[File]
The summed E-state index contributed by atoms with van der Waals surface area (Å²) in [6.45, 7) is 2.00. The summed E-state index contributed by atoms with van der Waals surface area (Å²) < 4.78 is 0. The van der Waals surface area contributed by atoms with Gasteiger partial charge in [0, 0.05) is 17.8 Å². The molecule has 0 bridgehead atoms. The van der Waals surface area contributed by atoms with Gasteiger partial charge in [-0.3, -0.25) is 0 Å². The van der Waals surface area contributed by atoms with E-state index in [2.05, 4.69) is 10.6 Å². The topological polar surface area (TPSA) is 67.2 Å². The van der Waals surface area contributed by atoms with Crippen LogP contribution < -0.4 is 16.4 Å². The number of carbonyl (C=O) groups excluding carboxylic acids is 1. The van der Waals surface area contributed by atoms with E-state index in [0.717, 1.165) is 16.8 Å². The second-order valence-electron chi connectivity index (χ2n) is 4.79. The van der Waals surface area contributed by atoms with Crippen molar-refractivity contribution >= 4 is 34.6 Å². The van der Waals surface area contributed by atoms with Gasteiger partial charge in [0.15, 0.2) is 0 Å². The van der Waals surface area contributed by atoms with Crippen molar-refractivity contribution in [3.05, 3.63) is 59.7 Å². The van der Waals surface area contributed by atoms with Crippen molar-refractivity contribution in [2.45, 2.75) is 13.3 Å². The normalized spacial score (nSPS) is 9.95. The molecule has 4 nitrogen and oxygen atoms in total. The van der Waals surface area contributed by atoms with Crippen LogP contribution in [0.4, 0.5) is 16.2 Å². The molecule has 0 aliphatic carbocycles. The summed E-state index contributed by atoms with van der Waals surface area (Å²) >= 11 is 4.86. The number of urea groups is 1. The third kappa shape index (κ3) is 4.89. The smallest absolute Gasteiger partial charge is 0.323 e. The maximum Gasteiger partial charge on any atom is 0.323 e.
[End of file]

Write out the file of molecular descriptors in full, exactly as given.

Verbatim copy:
The summed E-state index contributed by atoms with van der Waals surface area (Å²) in [6.45, 7) is 2.00. The summed E-state index contributed by atoms with van der Waals surface area (Å²) < 4.78 is 0. The van der Waals surface area contributed by atoms with Gasteiger partial charge in [0, 0.05) is 17.8 Å². The molecule has 0 bridgehead atoms. The van der Waals surface area contributed by atoms with Gasteiger partial charge in [-0.3, -0.25) is 0 Å². The van der Waals surface area contributed by atoms with E-state index in [2.05, 4.69) is 10.6 Å². The topological polar surface area (TPSA) is 67.2 Å². The van der Waals surface area contributed by atoms with Crippen LogP contribution < -0.4 is 16.4 Å². The number of carbonyl (C=O) groups excluding carboxylic acids is 1. The van der Waals surface area contributed by atoms with E-state index in [0.717, 1.165) is 16.8 Å². The second-order valence-electron chi connectivity index (χ2n) is 4.79. The van der Waals surface area contributed by atoms with Crippen molar-refractivity contribution >= 4 is 34.6 Å². The van der Waals surface area contributed by atoms with Gasteiger partial charge in [0.15, 0.2) is 0 Å². The van der Waals surface area contributed by atoms with Crippen molar-refractivity contribution in [3.05, 3.63) is 59.7 Å². The van der Waals surface area contributed by atoms with Crippen molar-refractivity contribution in [2.45, 2.75) is 13.3 Å². The normalized spacial score (nSPS) is 9.95. The molecule has 4 nitrogen and oxygen atoms in total. The van der Waals surface area contributed by atoms with Crippen LogP contribution in [0.4, 0.5) is 16.2 Å². The molecule has 0 aliphatic carbocycles. The summed E-state index contributed by atoms with van der Waals surface area (Å²) >= 11 is 4.86. The number of urea groups is 1. The third kappa shape index (κ3) is 4.89. The smallest absolute Gasteiger partial charge is 0.323 e. The maximum Gasteiger partial charge on any atom is 0.323 e.